Chapter 7 1 Economists keep track of the flows of money between sectors with

Chapter 7 1 economists keep track of the flows of

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Chapter 7 1. Economists keep track of the flows of money between sectors with the NATIONAL INCOME AND PRODUCT ACCOUNTS , or NATIONAL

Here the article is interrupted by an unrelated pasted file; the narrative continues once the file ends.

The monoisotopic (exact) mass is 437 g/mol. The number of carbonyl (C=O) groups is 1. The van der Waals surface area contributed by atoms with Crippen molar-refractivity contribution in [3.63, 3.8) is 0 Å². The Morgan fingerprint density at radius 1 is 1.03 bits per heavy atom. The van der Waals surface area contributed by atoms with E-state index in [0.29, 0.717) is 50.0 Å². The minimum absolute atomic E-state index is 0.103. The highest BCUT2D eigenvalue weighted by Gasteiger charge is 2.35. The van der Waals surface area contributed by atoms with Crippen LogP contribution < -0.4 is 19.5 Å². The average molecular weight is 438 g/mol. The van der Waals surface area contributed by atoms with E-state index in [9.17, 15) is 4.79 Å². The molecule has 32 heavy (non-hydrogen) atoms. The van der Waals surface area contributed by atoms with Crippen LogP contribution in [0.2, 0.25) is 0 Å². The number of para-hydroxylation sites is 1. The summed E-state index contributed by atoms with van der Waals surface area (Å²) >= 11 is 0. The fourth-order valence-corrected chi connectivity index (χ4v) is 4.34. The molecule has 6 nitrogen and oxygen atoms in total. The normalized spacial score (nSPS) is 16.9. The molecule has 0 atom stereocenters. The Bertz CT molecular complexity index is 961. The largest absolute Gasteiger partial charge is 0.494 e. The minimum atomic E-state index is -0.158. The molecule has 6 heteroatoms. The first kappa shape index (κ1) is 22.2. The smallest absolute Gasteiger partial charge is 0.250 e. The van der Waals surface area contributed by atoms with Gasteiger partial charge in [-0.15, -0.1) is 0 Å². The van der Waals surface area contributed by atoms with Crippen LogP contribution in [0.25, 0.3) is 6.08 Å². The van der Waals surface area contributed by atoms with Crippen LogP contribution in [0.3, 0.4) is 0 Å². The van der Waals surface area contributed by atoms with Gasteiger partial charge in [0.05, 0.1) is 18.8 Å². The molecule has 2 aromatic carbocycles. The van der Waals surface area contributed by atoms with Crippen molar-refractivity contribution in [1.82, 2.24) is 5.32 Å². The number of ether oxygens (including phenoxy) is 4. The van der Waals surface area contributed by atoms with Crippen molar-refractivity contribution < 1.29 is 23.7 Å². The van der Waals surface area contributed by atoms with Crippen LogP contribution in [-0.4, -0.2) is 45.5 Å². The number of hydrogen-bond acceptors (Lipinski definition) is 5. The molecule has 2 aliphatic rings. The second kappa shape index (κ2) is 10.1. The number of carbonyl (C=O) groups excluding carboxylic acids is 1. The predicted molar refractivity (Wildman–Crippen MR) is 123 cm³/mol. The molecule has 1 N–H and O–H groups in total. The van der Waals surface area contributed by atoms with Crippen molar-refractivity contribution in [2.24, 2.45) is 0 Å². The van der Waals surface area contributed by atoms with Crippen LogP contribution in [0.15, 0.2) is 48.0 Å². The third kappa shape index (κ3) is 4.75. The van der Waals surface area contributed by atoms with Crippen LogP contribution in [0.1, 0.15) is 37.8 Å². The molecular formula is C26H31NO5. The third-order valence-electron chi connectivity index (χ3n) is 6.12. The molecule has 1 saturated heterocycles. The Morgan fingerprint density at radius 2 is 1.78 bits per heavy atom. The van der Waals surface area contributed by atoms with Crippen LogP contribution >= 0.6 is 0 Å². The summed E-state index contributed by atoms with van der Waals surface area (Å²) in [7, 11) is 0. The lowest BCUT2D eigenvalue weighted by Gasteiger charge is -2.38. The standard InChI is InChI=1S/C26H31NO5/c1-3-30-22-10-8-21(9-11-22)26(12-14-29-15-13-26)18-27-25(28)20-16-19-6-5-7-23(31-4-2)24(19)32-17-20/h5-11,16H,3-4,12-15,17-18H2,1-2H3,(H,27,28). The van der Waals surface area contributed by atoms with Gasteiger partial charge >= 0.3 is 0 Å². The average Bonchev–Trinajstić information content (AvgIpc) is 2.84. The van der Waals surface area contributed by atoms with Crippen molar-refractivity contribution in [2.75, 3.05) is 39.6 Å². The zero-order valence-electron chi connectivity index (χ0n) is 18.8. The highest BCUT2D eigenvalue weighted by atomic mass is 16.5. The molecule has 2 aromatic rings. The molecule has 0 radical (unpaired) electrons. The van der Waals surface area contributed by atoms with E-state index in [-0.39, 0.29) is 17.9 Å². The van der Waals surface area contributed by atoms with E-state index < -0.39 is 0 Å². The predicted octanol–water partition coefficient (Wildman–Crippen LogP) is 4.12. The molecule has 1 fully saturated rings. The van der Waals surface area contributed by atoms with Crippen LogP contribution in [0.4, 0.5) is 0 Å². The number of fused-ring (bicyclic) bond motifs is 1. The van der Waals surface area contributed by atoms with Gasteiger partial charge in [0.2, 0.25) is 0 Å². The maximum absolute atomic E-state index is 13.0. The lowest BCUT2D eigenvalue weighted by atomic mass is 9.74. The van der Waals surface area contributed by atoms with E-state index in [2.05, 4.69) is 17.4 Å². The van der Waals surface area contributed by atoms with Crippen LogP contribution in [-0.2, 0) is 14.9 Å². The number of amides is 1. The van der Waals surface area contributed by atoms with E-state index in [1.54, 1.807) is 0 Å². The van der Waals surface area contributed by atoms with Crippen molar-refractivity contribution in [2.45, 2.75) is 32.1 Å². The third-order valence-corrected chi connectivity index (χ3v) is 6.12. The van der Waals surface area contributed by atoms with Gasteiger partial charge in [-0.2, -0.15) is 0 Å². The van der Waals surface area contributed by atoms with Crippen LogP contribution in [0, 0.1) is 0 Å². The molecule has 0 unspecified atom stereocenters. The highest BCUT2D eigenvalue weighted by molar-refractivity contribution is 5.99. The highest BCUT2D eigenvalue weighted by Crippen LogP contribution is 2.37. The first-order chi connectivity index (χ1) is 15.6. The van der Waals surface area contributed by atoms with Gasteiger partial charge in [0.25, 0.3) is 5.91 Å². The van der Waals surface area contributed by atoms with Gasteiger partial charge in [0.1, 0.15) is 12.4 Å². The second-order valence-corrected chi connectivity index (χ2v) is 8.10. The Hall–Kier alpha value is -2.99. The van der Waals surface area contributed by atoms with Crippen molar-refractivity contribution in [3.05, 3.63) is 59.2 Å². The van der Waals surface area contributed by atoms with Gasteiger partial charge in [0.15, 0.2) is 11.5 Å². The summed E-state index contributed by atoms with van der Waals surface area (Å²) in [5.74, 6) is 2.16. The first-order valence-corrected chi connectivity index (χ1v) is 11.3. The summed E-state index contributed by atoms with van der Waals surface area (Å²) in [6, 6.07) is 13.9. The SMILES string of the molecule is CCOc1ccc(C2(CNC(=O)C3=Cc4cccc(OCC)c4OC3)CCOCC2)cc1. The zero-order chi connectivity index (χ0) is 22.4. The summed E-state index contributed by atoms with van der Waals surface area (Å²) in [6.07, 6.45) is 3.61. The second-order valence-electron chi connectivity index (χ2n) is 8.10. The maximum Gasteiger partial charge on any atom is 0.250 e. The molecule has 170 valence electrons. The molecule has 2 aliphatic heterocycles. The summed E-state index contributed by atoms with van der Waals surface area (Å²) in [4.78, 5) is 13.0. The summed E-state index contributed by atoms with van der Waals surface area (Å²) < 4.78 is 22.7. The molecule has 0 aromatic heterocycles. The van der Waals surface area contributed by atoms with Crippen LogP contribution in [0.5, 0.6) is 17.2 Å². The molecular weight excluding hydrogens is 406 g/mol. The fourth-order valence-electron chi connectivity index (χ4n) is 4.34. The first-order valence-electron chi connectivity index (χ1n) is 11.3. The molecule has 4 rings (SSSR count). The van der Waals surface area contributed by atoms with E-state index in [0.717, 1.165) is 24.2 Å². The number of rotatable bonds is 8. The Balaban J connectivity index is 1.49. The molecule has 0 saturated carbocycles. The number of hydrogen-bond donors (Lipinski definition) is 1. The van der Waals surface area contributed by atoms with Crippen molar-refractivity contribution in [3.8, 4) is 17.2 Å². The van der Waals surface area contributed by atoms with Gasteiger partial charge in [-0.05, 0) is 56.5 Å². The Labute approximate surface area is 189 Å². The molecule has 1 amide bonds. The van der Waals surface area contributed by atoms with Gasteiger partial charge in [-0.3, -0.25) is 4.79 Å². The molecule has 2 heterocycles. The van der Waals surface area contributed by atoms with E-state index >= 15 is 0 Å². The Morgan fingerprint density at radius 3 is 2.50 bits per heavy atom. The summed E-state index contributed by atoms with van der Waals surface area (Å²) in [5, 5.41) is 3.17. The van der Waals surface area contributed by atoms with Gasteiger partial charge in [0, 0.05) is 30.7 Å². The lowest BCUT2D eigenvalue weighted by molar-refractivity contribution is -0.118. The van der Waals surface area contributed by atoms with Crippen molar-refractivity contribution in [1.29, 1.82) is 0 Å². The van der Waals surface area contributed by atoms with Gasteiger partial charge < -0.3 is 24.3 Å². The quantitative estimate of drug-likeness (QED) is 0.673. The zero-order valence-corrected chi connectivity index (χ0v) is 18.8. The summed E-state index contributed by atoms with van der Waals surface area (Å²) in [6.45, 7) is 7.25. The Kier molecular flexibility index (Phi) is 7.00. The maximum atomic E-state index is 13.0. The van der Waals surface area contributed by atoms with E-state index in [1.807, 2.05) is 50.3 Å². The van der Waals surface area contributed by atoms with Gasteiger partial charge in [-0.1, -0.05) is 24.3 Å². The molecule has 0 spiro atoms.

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ACCOUNTS . Households earn income via the factor markets from wages, interest on BONDS, profit accruing to owners of STOCKS , and rent on land. In addition, they receive GOVERNMENT TRANSFERS from the government. DISPOSABLE INCOME , total household income minus taxes plus government transfers, is allocated to CONSUMER SPENDING (C) and PRIVATE SAVINGS . Via the FINANCIAL MARKETS , private savings and foreign lending are channeled to INVESTMENT SPENDING (I), government borrowing, and foreign borrowing . GOVERNMENT PURCHASES OF GOODS AND SERVICES (G) are paid for by tax revenues and any GOVERNMENT BORROWING . EXPORTS (X) generate an inflow of funds into the country from the rest of the world, but IMPORTS (IM) lead to an outflow of funds to the rest of the world. Foreigners can also buy stocks and bonds in the U.S. financial markets. 2. GROSS DOMESTIC PRODUCT , or GDP, measures the value of all FINAL GOODS AND SERVICES produced in the economy. It does not include the value of INTERMEDIATE GOODS AND SERVICE , but it does include INVENTORIES and NET EXPORTS (X-IM). It can be calculated in three ways: add up the VALUE ADDED by all producers; add up all spending on domestically produced final goods and services, leading to the equation GDP=C+I+G+X-IM, also known as AGGREGATE SPENDING ; or add up all the income paid by domestic firms to factors of production. These three methods are equivalent because in the economy as a whole, total income paid by domestic firms to factors of production must equal total spending on domestically produced final goods and services. 3. REAL GDP is the value of the final goods and services produced calculated using the prices of a selected base year. Except in the base year, real GDP is not the same as NOMINAL GDP , the value of AGGREGATE OUTPUT calculated using current prices. Analysis of the growth rate of aggregate output must use real GDP because doing so eliminates any change in the value of aggregate out put due solely to price change. Real GDP PER CAPITA is a measure of average aggregate output per person but is not itself an appropriate policy goal. U.S. statistics on real GDP are always expresses in CHAINED DOLLARS . 4. To measure the AGGREGATE PRICE LEVEL , economists calculate the cost of purchasing a MARKET BASKET . A PRICE INDEX is the ratio of the current cost of that market basket to the cost in a selected base year, multiplied by 100. 5. The INFLATION RATE is the yearly percent change in price index, typically based on the CONSUMER PRICE INDEX , or CPI, the most common measure of the aggregate price level. A similar index for goods and services purchased by firms is the PRODUCER PRICE INDEX , or PPI, Finally, economists also use the GDP DEFLATION , which measures the price level by calculating the ratio of nominal to real GDP times 100.
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